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Marine from Wisconsin continues legacy of women in the Marine Corps

Marine from Wisconsin continues legacy of women in the Marine Corps

Story by Cpl Naomi May on 03/08/2019

On March 8, 2019, Haley Mathers stood in front of her family, friends and Marine leaders in a ceremony honoring her leadership and achievements her meritorious promotion to corporal, earned for her outstanding merit among several peers.

The ceremony took place at the National Museum of the Marine Corps in Triangle, Virginia, next to a replica of the Molly Marine statue, the first monument of a female in service uniform, a tribute to the first female Marines.

Just over a century ago, 40-year-old Opha May Johnson and 300 other women enlisted in the United States Marine Corps. The “Marinettes,” as they were commonly referred to, served in non-combat roles and were discharged at the end of World War I when their male counterparts returned home, and there was no longer a need for a surplus in manpower.

One hundred one years after their enlistment, women make up 8 percent of the Marine Corps and are eligible to serve in any military occupational specialty.
Marines like Mathers, a combat photographer, intend to carry the heritage and tradition of women Marines forward as the Marine Corps advances toward a future of complete equality.

“Women Marines are a rare breed, and I’m grateful for all that my sisters before me have accomplished to allow young women like me to thrive in the Marine Corps today,” said Mathers, who serves at Marine Corps Recruiting Command, located at Marine Corps Base Quantico, Virginia. “I’m honored to be part of their legacy.”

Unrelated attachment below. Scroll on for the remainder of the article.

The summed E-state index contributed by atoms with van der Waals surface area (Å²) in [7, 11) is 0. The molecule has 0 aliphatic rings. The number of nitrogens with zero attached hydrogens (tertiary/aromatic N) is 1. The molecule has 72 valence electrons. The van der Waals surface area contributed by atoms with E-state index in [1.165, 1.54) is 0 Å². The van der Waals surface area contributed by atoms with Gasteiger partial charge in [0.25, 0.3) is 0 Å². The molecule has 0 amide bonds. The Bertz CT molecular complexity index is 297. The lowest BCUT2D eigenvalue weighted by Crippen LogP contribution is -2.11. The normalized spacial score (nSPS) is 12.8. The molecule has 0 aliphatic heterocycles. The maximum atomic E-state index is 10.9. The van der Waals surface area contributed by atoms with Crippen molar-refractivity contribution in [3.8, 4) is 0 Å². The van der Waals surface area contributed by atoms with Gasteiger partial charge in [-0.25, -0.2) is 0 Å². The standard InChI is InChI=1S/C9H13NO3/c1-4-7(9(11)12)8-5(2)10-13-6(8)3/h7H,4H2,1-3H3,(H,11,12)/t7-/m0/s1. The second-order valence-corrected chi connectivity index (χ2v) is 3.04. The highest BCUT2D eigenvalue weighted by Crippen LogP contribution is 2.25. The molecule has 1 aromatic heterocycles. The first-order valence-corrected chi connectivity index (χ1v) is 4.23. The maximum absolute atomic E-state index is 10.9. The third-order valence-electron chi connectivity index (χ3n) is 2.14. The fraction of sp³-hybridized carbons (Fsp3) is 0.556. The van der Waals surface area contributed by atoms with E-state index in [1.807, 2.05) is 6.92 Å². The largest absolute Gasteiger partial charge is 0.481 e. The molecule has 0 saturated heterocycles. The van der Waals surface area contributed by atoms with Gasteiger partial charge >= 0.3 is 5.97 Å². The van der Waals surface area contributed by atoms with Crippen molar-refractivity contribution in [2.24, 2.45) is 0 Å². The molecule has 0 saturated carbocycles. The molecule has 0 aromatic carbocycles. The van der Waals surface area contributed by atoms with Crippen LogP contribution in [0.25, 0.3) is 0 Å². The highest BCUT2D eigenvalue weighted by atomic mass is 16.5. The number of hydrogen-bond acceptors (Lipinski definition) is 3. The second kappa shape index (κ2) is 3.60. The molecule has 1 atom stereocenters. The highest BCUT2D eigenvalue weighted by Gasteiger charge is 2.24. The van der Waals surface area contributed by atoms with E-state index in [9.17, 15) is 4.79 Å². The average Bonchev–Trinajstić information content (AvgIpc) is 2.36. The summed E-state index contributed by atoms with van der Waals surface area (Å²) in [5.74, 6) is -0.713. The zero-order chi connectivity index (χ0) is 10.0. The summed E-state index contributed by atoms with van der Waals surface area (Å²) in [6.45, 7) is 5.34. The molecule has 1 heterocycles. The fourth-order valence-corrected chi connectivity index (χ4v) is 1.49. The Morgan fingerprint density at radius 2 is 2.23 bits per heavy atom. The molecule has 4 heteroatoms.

Mathers said she joined the Marine Corps to challenge herself, much to the likeness of many of her female predecessors.

After earning superior physical fitness scores and participating in one of the best color guards in the Marine Corps, according to a recent command inspection, Mathers was selected to compete for this promotion. She out-performed six other Marines on a physical fitness test, a rigorous uniform inspection and an interview by a panel of senior Marines to assess if she had the potential to carry on more responsibility with a promotion.

She is now a non-commissioned officer, known as the backbone of the Marine Corps and for taking on more leadership and responsibilities than their juniors.

“When I look at her, I see a very composed and poised Marine who carries herself with self-respect and confidence,” said Capt. Molly Smith, Mathers’ promoting officer.

Sgt. Maj. Robin Fortner, the Marine Corps Systems Command sergeant major, who pinned Mathers to the rank of corporal, said that Marines such as Mathers are recognized for taking enormous pride in their work and producing quality results.

“Most women Marines recognize the uniqueness and pride of being a part of an elite organization,” Fortner said. “The road is often tough, but there is a feeling of responsibility to represent something much larger than yourself. I would hope that as Marines, we continue to serve selflessly and are recognized for the contributions to the mission and the ability to lead all Marines.”

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